Being a beginner, I say just go with the main jet only. I know I suggested other stuff (fuel screw and needle shim) but skip those for the time being. Eventually, you can try for the fuel screw and needle shim. The hardest part will be getting the phillips screws removed that hold the float bowl on...which needs to be done to remove the main jet. A vice grips or channel locks of sorts will help with this step. Remove the float bowl squarely from the carb so not to disrupt the floats inside. Then remove the main jet (you can see another hex below the main jet, use a 10mm box end to hold that bottom hex stationary and then use an 8mm to remove the jet and re-install the new one until snug...no need to super torque it, run it in til snug then another ~1/8 turn)... (sourced from here: http://tw200forum.com/index.php?/topic/937-tk-carb-photos-and-parts-identification/)







It's intimidating to think about, but once you do it you'll be thankful you didn't pay someone to do it.
 

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Discussion Starter #9
Being a beginner, I say just go with the main jet only. I know I suggested other stuff (fuel screw and needle shim) but skip those for the time being. Eventually, you can try for the fuel screw and needle shim. The hardest part will be getting the phillips screws removed that hold the float bowl on...which needs to be done to remove the main jet. A vice grips or channel locks of sorts will help with this step. Remove the float bowl squarely from the carb so not to disrupt the floats inside. Then remove the main jet (you can see another hex below the main jet, use a 10mm box end to hold that bottom hex stationary and then use an 8mm to remove the jet and re-install the new one until snug...no need to super torque it, run it in til snug then another ~1/8 turn)... (sourced from here: http://tw200forum.com/index.php?/topic/937-tk-carb-photos-and-parts-identification/)







It's intimidating to think about, but once you do it you'll be thankful you didn't pay someone to do it.


Wow now thats a great picture to go off huge help right there. With this pic I know I can tackle this myself now so thank you. Im going to buy 3 jets. 128, 130 and 132. Start with the smallest and move up. After I get a little more familiar with it and comfortable I will go a little farther. Whenever I hit the point of adjusting more it is the pilot screw I turn out not the pilot jet itself. I know thats turned in pretty far from the factory. Did I read correctly that stock the pilot just turned in to far and most people turn it out 2 turns give or take a little and somtimes that helps even before re-jetting.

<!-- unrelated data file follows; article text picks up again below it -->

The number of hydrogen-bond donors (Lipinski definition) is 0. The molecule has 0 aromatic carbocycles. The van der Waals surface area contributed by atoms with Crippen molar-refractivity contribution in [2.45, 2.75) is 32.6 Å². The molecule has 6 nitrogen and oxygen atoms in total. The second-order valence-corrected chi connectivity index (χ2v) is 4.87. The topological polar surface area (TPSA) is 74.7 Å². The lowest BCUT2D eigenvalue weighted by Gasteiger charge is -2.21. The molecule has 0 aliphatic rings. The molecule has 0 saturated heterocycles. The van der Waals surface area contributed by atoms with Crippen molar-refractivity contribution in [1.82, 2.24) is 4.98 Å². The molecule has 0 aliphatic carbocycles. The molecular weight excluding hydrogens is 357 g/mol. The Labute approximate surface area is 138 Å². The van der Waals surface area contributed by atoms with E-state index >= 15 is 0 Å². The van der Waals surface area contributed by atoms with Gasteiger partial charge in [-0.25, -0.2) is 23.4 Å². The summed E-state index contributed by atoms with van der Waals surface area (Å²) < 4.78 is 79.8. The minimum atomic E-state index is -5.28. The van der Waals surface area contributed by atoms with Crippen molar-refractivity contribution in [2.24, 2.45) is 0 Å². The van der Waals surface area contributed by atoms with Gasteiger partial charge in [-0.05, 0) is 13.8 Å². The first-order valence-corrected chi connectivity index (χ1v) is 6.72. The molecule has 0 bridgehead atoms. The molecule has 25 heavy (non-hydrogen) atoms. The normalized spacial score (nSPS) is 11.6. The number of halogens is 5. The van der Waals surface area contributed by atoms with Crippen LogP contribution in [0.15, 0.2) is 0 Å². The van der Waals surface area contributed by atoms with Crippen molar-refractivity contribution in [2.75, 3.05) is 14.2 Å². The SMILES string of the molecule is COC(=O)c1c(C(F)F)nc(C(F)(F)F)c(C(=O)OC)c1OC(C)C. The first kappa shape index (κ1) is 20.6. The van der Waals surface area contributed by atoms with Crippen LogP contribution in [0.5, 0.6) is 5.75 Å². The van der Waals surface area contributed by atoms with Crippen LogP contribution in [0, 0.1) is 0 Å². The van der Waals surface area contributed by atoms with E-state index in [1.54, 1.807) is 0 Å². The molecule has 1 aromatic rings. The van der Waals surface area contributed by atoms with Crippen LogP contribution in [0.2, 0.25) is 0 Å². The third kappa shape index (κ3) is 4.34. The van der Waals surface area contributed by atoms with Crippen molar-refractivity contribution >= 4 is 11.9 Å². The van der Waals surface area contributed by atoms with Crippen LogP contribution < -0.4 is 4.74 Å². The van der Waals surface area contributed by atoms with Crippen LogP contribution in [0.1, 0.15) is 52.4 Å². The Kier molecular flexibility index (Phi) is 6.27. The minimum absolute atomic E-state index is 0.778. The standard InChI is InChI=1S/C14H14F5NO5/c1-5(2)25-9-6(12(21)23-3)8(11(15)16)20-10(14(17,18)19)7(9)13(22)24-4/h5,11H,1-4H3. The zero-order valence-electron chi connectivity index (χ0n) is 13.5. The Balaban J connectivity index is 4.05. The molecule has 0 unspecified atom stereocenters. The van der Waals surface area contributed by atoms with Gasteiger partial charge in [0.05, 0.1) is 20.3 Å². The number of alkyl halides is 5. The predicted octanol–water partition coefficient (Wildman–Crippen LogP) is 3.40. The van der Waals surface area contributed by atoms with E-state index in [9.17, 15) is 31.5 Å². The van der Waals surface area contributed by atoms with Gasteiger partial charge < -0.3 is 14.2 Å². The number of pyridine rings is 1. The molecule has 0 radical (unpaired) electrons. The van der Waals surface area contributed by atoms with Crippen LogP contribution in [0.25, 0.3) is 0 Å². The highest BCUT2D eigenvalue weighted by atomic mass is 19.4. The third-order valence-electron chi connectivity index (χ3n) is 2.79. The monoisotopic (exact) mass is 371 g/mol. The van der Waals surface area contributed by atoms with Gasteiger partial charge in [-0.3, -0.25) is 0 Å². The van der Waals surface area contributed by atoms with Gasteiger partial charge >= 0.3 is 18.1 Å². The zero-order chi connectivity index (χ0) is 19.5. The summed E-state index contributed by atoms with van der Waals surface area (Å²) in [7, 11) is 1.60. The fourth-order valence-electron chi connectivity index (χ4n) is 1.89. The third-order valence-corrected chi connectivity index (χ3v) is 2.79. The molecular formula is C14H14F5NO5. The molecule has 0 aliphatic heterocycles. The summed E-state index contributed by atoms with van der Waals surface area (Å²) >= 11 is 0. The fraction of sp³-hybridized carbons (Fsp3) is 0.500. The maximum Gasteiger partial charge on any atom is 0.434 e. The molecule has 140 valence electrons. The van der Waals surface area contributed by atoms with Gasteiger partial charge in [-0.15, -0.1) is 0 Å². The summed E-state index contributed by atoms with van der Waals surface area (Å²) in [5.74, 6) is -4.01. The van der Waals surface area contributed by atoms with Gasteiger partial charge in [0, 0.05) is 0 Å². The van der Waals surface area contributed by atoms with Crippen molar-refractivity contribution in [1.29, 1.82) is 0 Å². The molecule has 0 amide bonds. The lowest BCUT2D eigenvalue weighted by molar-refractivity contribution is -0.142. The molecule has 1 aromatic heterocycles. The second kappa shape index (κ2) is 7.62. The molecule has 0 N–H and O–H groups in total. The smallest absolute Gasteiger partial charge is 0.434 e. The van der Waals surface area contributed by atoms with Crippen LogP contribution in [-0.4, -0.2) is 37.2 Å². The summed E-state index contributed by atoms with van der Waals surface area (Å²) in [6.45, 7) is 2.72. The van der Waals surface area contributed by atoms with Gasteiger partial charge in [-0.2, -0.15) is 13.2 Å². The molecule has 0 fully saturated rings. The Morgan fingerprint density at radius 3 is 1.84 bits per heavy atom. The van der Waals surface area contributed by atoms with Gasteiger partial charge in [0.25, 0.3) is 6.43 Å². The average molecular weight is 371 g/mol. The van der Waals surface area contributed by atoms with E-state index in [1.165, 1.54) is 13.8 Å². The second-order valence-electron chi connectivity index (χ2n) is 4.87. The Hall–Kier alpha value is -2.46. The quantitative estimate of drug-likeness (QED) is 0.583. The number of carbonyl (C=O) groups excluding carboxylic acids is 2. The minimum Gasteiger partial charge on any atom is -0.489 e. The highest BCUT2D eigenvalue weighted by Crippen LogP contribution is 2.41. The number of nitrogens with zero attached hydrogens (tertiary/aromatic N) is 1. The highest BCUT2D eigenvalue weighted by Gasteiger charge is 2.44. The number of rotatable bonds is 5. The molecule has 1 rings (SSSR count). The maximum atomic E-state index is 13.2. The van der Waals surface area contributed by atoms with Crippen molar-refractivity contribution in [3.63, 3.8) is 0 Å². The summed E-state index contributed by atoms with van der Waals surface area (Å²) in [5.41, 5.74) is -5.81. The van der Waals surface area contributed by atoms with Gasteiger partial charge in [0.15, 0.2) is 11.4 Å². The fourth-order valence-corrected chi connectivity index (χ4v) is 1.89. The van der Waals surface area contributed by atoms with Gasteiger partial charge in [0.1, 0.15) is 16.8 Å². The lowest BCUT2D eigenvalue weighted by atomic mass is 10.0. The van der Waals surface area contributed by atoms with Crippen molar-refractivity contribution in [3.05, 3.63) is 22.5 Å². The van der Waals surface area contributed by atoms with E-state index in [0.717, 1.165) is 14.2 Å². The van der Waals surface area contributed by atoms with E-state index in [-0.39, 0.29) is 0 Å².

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Discussion Starter #11
That is a fantastic thread and is going to be a massive help. How do you take that pilot screw cap off
 

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I just screwed a drywall screw in a few threads then pulled it out. I didnt even remove the carb, just rotate it.



I had those photos as well as the technical manual, supplement, and valve guide printed out and bound at office max.



Do yourself a favor and get JIS screw drivers before you go stripping all the screws, they are not philips heads.
 

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Discussion Starter #14
Once again another great thread for a newbie. 2 last questions for you helpful fellows.

When they talk about shimming the needle what needle and where on this said needle I think its talking about the main jet needle but not sure and not sure where they would go.

Last does anyone know the factory pilot screw settings or any other carb settings I would need to know.



I gotta thank you for all the help. I'm actually confident now to tackle this on my own inch by inch. So thanks for all your time with my.basic questions. Even if I keep my stock exhaust I now know things I would have never before
 

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Discussion Starter #16
Once again thanks a bunch. My stock main jet is #125 and the pilot screw is 1 turn out? Thats what i came up with from ALOT of reading. This sound right?
 

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Straight up, if you run an aftermarket exhaust with stock carb tune, you moght as well be wearing plaid flannel knickers. You'll be a total wretching dweeb who deserves to die.



There are only three things you can only do for yourself, 1) prevent forest fires, 2) use the butt-dyno method to achieve perfect carb tune, and 3) masturbate. Refer to the tuning article and invest the several hours of necessary time a newbie will invest to learn and apply the butt-dyno tuning method. Your TW will reward you with a lifetime of good sex throttle response.



I've always found the stock pilot jet adequate, from Death Valley to Pike's Peak. The needle spacers I use are flat washers that came right out of the stainless hardware I use for radio control models--any hobby shop will have washers of the appropriate size, though many building supply and hardware stores will not have anything small enough. Another good source is the flat washers used to hold components in electronic cases. A minimum of one washer is always needed, but generally speaking, the bigger the main jet, the fewer are needed.
 

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Discussion Starter #19
Ya have to swap #1 & #3 if your married. Ok so I have all this in my head and organized up there, except for how to access the needle that needs to be shimmed...... The picture doesn't quite tell me where